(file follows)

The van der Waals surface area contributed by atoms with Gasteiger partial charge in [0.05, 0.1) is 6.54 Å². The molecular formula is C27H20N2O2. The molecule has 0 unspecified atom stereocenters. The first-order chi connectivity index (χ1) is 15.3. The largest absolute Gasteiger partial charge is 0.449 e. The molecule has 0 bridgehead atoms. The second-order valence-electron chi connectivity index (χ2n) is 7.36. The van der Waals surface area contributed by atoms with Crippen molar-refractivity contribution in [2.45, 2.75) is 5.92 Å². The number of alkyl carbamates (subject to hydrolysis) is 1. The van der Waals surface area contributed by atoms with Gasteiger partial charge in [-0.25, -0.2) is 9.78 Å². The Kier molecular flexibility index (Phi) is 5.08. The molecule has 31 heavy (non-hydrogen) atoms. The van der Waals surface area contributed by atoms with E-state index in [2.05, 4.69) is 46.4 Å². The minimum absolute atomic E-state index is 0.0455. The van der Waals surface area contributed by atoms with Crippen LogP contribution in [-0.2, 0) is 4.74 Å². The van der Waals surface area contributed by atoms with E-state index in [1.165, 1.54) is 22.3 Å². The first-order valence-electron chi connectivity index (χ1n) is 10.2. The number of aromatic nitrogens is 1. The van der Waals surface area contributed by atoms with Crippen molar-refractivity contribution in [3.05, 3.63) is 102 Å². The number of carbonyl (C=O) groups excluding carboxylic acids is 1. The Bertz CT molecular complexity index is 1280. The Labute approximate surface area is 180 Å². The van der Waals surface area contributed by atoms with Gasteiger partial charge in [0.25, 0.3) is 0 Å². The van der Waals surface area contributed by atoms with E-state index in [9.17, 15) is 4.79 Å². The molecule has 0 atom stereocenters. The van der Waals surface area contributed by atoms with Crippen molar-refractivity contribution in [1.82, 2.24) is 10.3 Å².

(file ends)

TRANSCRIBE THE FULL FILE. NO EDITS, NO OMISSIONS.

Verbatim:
The van der Waals surface area contributed by atoms with Gasteiger partial charge in [0.05, 0.1) is 6.54 Å². The molecular formula is C27H20N2O2. The molecule has 0 unspecified atom stereocenters. The first-order chi connectivity index (χ1) is 15.3. The largest absolute Gasteiger partial charge is 0.449 e. The molecule has 0 bridgehead atoms. The second-order valence-electron chi connectivity index (χ2n) is 7.36. The van der Waals surface area contributed by atoms with Crippen molar-refractivity contribution in [2.45, 2.75) is 5.92 Å². The number of alkyl carbamates (subject to hydrolysis) is 1. The van der Waals surface area contributed by atoms with Gasteiger partial charge in [-0.25, -0.2) is 9.78 Å². The Kier molecular flexibility index (Phi) is 5.08. The molecule has 31 heavy (non-hydrogen) atoms. The van der Waals surface area contributed by atoms with E-state index in [2.05, 4.69) is 46.4 Å². The minimum absolute atomic E-state index is 0.0455. The van der Waals surface area contributed by atoms with Crippen LogP contribution in [-0.2, 0) is 4.74 Å². The van der Waals surface area contributed by atoms with E-state index in [1.165, 1.54) is 22.3 Å². The first-order valence-electron chi connectivity index (χ1n) is 10.2. The number of aromatic nitrogens is 1. The van der Waals surface area contributed by atoms with Crippen molar-refractivity contribution in [3.05, 3.63) is 102 Å². The number of carbonyl (C=O) groups excluding carboxylic acids is 1. The Bertz CT molecular complexity index is 1280. The Labute approximate surface area is 180 Å². The van der Waals surface area contributed by atoms with Gasteiger partial charge in [0.25, 0.3) is 0 Å². The van der Waals surface area contributed by atoms with E-state index in [9.17, 15) is 4.79 Å². The molecule has 0 atom stereocenters. The van der Waals surface area contributed by atoms with Crippen molar-refractivity contribution in [1.82, 2.24) is 10.3 Å².